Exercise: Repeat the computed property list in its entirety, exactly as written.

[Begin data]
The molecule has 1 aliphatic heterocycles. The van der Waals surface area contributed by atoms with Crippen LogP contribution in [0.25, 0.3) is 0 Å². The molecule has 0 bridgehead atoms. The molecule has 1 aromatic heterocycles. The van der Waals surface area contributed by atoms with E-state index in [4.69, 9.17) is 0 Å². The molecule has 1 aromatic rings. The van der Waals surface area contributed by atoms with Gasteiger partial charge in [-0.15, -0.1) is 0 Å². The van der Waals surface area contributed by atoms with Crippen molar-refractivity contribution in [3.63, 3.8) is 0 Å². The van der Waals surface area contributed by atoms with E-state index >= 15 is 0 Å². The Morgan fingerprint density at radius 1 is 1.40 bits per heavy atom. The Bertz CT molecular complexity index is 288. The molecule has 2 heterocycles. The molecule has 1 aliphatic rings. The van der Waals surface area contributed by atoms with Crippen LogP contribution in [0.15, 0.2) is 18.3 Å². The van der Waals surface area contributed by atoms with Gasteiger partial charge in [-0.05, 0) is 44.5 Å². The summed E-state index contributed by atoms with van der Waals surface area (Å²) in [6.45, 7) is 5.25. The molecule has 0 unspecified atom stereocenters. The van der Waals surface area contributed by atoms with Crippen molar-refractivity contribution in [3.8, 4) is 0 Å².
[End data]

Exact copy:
The molecule has 1 aliphatic heterocycles. The van der Waals surface area contributed by atoms with Crippen LogP contribution in [0.25, 0.3) is 0 Å². The molecule has 0 bridgehead atoms. The molecule has 1 aromatic heterocycles. The van der Waals surface area contributed by atoms with E-state index in [4.69, 9.17) is 0 Å². The molecule has 1 aromatic rings. The van der Waals surface area contributed by atoms with Gasteiger partial charge in [-0.15, -0.1) is 0 Å². The van der Waals surface area contributed by atoms with Crippen molar-refractivity contribution in [3.63, 3.8) is 0 Å². The van der Waals surface area contributed by atoms with E-state index >= 15 is 0 Å². The Morgan fingerprint density at radius 1 is 1.40 bits per heavy atom. The Bertz CT molecular complexity index is 288. The molecule has 2 heterocycles. The molecule has 1 aliphatic rings. The van der Waals surface area contributed by atoms with Crippen LogP contribution in [0.15, 0.2) is 18.3 Å². The van der Waals surface area contributed by atoms with Gasteiger partial charge in [-0.05, 0) is 44.5 Å². The summed E-state index contributed by atoms with van der Waals surface area (Å²) in [6.45, 7) is 5.25. The molecule has 0 unspecified atom stereocenters. The van der Waals surface area contributed by atoms with Crippen molar-refractivity contribution in [3.8, 4) is 0 Å².